In the year leading up to the turn of the millennium, that’s where I was. I wanted to give myself completely. I’d given a dozen plus years to my education, a couple of years to a deadbeat boyfriend, my entire life to daydream and self delusion. I wanted to give something to God, but it had to be all or nothing.

I checked out a convent. It wasn’t for me. I got married. I embarked on the most important decade of my life, during which I gave birth to five new souls, and still sometimes it’s unclear for whom I’m living.

I want to give myself completely. No I don’t. Yes I do. Tomorrow. No, now. My completely has not always been complete. It has had reservations like:

-As long as I can see a positive outcome.
-As long as it’s not exhausting and boring.
-As long as I can stay thin and dress well.
-As long as someone remembers to thank me.
-As long as I get a break at 3 p.m to read and eat popcorn.
-As long as I have the right number of kids—not too many, nor too few.

Each day, a new obstacle to complete self-gift crops up, positing itself as a right of being. And when I give into these flights of fancy, my self-giving turns to self-preservation. I have a choice to make during these times: will I turn towards God, the one to whom I gave myself completely? Or will I hoard my rights to myself, trying to stay under the radar, living a quietly average life, none too bad, not too good, obviously Christian, but God and I both know that I’m not doing what I could.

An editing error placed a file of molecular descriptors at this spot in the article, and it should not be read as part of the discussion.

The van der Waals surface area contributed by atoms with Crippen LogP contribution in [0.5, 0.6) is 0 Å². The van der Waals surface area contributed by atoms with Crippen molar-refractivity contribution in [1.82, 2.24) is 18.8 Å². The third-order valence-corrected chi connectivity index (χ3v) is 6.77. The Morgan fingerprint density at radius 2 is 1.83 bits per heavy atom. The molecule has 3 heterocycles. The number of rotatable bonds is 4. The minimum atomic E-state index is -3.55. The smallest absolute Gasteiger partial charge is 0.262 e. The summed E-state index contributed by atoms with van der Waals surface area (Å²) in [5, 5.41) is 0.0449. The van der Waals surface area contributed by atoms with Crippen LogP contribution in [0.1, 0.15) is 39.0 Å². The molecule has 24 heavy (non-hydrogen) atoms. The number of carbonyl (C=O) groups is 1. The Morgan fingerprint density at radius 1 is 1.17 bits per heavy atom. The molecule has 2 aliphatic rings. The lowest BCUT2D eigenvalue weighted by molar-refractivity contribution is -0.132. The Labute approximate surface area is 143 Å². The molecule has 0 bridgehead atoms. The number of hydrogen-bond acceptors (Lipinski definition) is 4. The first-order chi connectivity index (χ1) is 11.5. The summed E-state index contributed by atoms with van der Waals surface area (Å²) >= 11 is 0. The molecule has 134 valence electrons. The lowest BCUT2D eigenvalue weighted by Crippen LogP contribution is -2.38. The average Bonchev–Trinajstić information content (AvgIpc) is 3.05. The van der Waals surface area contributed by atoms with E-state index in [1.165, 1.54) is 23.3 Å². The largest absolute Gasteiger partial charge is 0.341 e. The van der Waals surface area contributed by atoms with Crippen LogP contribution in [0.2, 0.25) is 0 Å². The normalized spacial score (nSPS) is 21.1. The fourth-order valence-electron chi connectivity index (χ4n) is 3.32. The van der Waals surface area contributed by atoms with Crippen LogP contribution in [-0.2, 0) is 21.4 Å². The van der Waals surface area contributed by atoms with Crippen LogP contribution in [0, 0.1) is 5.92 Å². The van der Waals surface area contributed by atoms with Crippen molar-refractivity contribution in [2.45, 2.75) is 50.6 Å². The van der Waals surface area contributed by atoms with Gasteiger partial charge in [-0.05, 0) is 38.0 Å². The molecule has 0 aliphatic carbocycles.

Also, if my goal is to immitate Jesus, it might be worthy of my consideration that Jesus didn't hop off the Cross at three p.m. for a popcorn break.

I’ve been reading through some old journals lately about the time leading up to my reversion of faith. There were pages of preparation, and then I turn a single page, the page on which I had decided to love Jesus, and everything was different. I made a few necessary amends in my life, and all those pages of preparation and suffering were over. One day I didn’t love, the next day I did.

I was new born, but still very much myself. I was in love, and my generosity was overwhelming and complete. I didn’t care what I lost along the way. Of course I had no idea what my trials might be.